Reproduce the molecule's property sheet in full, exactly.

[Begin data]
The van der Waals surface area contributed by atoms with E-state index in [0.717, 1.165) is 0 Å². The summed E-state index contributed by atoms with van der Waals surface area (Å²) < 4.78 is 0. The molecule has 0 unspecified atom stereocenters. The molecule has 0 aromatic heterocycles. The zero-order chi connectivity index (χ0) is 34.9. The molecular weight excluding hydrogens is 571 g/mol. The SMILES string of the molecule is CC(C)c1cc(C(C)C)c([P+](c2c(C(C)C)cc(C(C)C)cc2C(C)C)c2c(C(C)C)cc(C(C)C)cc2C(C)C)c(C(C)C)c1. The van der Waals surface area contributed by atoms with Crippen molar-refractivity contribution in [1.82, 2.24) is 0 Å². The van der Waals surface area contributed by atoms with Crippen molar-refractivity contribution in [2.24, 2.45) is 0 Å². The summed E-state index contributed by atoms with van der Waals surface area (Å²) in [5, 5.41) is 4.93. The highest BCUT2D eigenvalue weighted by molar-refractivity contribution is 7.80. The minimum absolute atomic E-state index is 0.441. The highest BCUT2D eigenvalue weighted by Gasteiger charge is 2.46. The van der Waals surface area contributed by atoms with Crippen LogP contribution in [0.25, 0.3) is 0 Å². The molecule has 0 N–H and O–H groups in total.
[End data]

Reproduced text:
The van der Waals surface area contributed by atoms with E-state index in [0.717, 1.165) is 0 Å². The summed E-state index contributed by atoms with van der Waals surface area (Å²) < 4.78 is 0. The molecule has 0 unspecified atom stereocenters. The molecule has 0 aromatic heterocycles. The zero-order chi connectivity index (χ0) is 34.9. The molecular weight excluding hydrogens is 571 g/mol. The SMILES string of the molecule is CC(C)c1cc(C(C)C)c([P+](c2c(C(C)C)cc(C(C)C)cc2C(C)C)c2c(C(C)C)cc(C(C)C)cc2C(C)C)c(C(C)C)c1. The van der Waals surface area contributed by atoms with Crippen molar-refractivity contribution in [1.82, 2.24) is 0 Å². The van der Waals surface area contributed by atoms with Crippen molar-refractivity contribution in [2.24, 2.45) is 0 Å². The summed E-state index contributed by atoms with van der Waals surface area (Å²) in [5, 5.41) is 4.93. The highest BCUT2D eigenvalue weighted by molar-refractivity contribution is 7.80. The minimum absolute atomic E-state index is 0.441. The highest BCUT2D eigenvalue weighted by Gasteiger charge is 2.46. The van der Waals surface area contributed by atoms with Crippen LogP contribution in [0.25, 0.3) is 0 Å². The molecule has 0 N–H and O–H groups in total.